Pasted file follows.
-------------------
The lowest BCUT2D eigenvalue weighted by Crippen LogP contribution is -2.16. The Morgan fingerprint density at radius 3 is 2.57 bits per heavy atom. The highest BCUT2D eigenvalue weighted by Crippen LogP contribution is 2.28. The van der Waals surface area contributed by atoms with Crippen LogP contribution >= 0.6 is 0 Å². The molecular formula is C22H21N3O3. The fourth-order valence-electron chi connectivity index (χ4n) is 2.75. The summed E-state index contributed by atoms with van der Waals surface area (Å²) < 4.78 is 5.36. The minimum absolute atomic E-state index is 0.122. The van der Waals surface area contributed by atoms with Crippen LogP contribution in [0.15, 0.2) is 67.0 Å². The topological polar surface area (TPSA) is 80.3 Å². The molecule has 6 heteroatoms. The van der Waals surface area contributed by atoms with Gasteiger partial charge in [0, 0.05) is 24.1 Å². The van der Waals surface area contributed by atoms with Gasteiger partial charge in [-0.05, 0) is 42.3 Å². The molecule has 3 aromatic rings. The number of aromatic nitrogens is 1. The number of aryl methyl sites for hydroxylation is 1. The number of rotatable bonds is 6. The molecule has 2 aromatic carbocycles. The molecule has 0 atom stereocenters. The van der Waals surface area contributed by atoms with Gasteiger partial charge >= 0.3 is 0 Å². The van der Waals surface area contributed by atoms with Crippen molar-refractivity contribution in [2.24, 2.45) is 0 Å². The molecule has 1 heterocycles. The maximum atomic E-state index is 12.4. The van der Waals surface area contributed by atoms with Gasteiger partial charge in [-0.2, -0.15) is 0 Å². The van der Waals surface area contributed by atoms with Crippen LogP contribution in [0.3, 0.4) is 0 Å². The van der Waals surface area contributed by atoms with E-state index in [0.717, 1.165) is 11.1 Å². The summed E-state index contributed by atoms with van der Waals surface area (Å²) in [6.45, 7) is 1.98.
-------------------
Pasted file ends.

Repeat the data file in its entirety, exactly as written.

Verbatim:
The lowest BCUT2D eigenvalue weighted by Crippen LogP contribution is -2.16. The Morgan fingerprint density at radius 3 is 2.57 bits per heavy atom. The highest BCUT2D eigenvalue weighted by Crippen LogP contribution is 2.28. The van der Waals surface area contributed by atoms with Crippen LogP contribution >= 0.6 is 0 Å². The molecular formula is C22H21N3O3. The fourth-order valence-electron chi connectivity index (χ4n) is 2.75. The summed E-state index contributed by atoms with van der Waals surface area (Å²) < 4.78 is 5.36. The minimum absolute atomic E-state index is 0.122. The van der Waals surface area contributed by atoms with Crippen LogP contribution in [0.15, 0.2) is 67.0 Å². The topological polar surface area (TPSA) is 80.3 Å². The molecule has 6 heteroatoms. The van der Waals surface area contributed by atoms with Gasteiger partial charge in [0, 0.05) is 24.1 Å². The van der Waals surface area contributed by atoms with Gasteiger partial charge in [-0.05, 0) is 42.3 Å². The molecule has 3 aromatic rings. The number of aromatic nitrogens is 1. The number of aryl methyl sites for hydroxylation is 1. The number of rotatable bonds is 6. The molecule has 2 aromatic carbocycles. The molecule has 0 atom stereocenters. The van der Waals surface area contributed by atoms with Gasteiger partial charge >= 0.3 is 0 Å². The van der Waals surface area contributed by atoms with Crippen molar-refractivity contribution in [2.24, 2.45) is 0 Å². The molecule has 1 heterocycles. The maximum atomic E-state index is 12.4. The van der Waals surface area contributed by atoms with Gasteiger partial charge in [-0.2, -0.15) is 0 Å². The van der Waals surface area contributed by atoms with Crippen LogP contribution in [0.3, 0.4) is 0 Å². The van der Waals surface area contributed by atoms with E-state index in [0.717, 1.165) is 11.1 Å². The summed E-state index contributed by atoms with van der Waals surface area (Å²) in [6.45, 7) is 1.98.